John 21, 1-3
Something to read
After these things Jesus showed himself again to the disciples by the Sea of Tiberias; and he showed himself in this way. Gathered there together were Simon Peter, Thomas called the Twin, Nathanael of Cana in Galilee, the sons of Zebedee, and two others of his disciples. Simon Peter said to them, "I am going fishing." They said to him, "We will go with you." They went out and got into the boat, but that night they caught nothing.
New Revised Standard Version
Something to think about
What is most interesting about Jesus, whom Christians confess as the incarnation of God and Second Person of the Trinity, is that his apostles are not sophisticated, not wealthy and not important.
They are ordinary peasants, fishermen, in Roman-occupied Palestine. Fishing was (and still can be) a dirty business, so dirty that Jewish fishermen of that time did not wear clothes while at work. They fished naked.
This seemingly salacious piece of information highlights the point: our last resurrection story of Jesus begins in a boat with five naked fishermen on a large lake in Galilee.
It has none of the solemnity we expect of the apostles, the way they are pictured in sacred art, in Roman togas and with luminous halos around their heads.
However, with eighty percent of the world in poverty, we can see this story as illustrative of whom Jesus called to be his disciples – the poorest of men and women, who often did the jobs no one wanted.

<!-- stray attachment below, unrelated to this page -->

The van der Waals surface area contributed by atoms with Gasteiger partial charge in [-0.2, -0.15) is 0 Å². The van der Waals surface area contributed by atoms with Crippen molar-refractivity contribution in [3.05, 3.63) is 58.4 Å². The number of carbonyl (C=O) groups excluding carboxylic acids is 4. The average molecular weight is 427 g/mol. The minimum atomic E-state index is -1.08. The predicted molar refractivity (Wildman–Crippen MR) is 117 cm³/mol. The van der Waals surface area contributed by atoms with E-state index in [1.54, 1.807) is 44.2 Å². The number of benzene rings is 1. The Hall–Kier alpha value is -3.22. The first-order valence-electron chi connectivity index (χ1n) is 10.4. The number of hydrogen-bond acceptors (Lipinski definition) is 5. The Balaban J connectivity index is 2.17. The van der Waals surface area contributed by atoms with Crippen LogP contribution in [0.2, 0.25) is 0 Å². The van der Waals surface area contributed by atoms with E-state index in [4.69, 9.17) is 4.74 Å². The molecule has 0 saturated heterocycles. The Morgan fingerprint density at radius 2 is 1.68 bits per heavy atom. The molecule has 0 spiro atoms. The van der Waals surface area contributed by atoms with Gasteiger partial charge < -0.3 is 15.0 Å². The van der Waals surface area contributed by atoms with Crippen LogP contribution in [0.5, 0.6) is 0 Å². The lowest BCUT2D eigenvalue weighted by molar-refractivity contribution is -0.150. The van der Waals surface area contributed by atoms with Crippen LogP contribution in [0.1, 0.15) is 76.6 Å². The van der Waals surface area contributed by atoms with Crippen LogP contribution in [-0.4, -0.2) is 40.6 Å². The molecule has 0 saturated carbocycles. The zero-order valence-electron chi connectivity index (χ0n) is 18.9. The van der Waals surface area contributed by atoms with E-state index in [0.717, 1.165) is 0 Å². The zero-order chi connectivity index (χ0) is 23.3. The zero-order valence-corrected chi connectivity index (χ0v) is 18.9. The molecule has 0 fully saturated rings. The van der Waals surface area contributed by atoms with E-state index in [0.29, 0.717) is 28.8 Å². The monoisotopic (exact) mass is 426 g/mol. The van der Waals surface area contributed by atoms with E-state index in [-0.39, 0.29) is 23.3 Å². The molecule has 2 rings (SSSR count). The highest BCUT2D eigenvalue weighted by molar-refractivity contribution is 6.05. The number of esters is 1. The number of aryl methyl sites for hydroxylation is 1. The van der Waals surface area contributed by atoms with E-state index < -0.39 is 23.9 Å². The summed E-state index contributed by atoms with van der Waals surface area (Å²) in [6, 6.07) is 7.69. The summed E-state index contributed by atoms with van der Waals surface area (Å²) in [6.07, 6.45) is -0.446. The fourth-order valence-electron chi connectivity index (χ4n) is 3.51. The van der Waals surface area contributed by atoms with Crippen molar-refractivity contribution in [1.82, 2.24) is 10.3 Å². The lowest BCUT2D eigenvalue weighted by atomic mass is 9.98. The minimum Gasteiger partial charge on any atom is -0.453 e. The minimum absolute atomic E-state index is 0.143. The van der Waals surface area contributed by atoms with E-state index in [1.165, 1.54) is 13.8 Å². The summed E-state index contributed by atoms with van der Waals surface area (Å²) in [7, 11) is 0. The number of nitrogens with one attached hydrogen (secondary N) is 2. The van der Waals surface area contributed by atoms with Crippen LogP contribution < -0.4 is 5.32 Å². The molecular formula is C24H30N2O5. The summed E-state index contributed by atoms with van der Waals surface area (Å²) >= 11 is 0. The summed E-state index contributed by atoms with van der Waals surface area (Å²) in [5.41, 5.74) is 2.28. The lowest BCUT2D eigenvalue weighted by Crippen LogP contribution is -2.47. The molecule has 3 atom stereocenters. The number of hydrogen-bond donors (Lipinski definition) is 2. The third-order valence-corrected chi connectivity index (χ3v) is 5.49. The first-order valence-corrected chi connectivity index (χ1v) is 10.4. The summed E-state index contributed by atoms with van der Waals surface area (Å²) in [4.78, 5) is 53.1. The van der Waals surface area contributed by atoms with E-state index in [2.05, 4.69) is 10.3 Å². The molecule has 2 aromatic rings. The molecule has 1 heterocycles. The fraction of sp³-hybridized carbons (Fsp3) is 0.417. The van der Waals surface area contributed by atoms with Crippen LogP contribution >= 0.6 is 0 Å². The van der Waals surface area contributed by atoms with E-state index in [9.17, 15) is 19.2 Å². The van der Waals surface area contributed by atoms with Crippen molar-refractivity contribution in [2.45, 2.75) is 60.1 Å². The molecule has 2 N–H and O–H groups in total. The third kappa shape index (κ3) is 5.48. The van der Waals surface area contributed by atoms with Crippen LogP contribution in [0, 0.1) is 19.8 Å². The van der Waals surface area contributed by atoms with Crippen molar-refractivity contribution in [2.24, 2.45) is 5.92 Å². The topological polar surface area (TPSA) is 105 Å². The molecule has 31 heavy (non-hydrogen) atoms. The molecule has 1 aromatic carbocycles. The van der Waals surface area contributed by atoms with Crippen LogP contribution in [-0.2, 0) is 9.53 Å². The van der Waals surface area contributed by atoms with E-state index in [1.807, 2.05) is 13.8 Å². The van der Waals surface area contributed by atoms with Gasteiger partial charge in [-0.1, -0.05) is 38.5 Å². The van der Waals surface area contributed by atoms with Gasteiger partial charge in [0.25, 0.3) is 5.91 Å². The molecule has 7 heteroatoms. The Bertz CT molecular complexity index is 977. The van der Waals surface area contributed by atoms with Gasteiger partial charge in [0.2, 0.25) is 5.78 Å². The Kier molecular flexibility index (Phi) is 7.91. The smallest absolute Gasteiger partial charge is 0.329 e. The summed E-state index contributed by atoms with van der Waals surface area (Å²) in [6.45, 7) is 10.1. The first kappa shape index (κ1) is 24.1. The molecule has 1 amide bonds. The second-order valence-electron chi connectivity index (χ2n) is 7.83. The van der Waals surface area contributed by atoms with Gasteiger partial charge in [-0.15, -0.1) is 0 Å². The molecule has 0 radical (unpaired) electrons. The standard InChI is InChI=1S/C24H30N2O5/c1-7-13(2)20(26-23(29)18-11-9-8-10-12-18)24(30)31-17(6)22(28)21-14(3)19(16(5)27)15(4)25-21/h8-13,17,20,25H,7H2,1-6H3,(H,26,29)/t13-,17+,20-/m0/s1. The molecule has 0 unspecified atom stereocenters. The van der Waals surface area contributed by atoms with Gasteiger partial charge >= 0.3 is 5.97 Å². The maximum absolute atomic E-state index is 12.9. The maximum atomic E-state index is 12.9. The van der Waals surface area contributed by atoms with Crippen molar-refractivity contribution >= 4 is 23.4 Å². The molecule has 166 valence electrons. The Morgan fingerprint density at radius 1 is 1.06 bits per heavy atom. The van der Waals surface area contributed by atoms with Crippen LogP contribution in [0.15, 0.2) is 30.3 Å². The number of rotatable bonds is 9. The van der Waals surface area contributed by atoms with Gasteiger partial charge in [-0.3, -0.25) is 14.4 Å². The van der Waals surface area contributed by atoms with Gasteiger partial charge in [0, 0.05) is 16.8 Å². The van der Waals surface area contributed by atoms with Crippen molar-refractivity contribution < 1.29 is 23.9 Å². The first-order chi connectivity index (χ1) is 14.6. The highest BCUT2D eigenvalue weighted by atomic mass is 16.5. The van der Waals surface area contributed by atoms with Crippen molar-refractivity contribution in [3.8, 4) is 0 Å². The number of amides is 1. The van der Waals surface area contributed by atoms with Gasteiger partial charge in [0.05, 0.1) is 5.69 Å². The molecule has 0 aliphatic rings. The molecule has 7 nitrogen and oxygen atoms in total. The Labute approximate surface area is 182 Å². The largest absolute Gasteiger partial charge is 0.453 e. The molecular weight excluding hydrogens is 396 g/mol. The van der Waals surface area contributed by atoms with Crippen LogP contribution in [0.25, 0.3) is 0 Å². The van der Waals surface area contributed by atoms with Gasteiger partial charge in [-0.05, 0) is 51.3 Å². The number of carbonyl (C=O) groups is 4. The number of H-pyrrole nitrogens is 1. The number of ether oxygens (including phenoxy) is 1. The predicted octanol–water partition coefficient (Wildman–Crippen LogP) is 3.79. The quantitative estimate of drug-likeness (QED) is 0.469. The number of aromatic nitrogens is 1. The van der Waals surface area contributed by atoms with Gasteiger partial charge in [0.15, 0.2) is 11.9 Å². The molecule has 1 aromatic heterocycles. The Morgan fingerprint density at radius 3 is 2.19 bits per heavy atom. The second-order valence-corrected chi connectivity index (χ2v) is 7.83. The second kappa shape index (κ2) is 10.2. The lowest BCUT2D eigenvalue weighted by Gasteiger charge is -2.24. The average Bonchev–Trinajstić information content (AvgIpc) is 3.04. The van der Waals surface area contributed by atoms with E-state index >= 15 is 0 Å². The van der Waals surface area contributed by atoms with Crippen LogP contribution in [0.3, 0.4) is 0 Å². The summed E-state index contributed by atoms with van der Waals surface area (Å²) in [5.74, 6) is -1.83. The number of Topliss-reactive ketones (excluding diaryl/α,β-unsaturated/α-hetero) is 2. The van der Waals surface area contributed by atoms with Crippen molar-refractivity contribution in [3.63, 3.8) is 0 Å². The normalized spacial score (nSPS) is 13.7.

Something to do
When you see the homeless with inadequate clothing, when you see television images of poverty, think about the fact One of the Trinity, took on flesh, dwelt with us, and chose as his apostles poor people who became the bearers of the Gospel to the world, and in whose name we build lavish cathedrals and shrines.
Something to pray
Risen Lord Jesus, we remember your apostles were poor and yet you chose them to be your witnesses in the world to the Good News.
Help us to see in those who are poor, whom we have always with us, not helplessness or persons to be pitied, but people who bear the image of God and who are as dear to you as the apostles whom we hold in honour.
Help us to serve the poor, for it is in doing so – in being servants to those who are never served, that we serve you. Amen.
Today's contributor is the Rev James Matarazzo Jr, a United Church of Christ (USA) minister from Boston, Massachusetts. He has lived in London since 2007. Jim is a founding member of INERELA+ (International Network of Religious Leaders Living with and Affected by HIV and AIDS), a Christian Aid partner. He is now working on a PhD in Theology and faith-based responses to HIV at Glasgow University.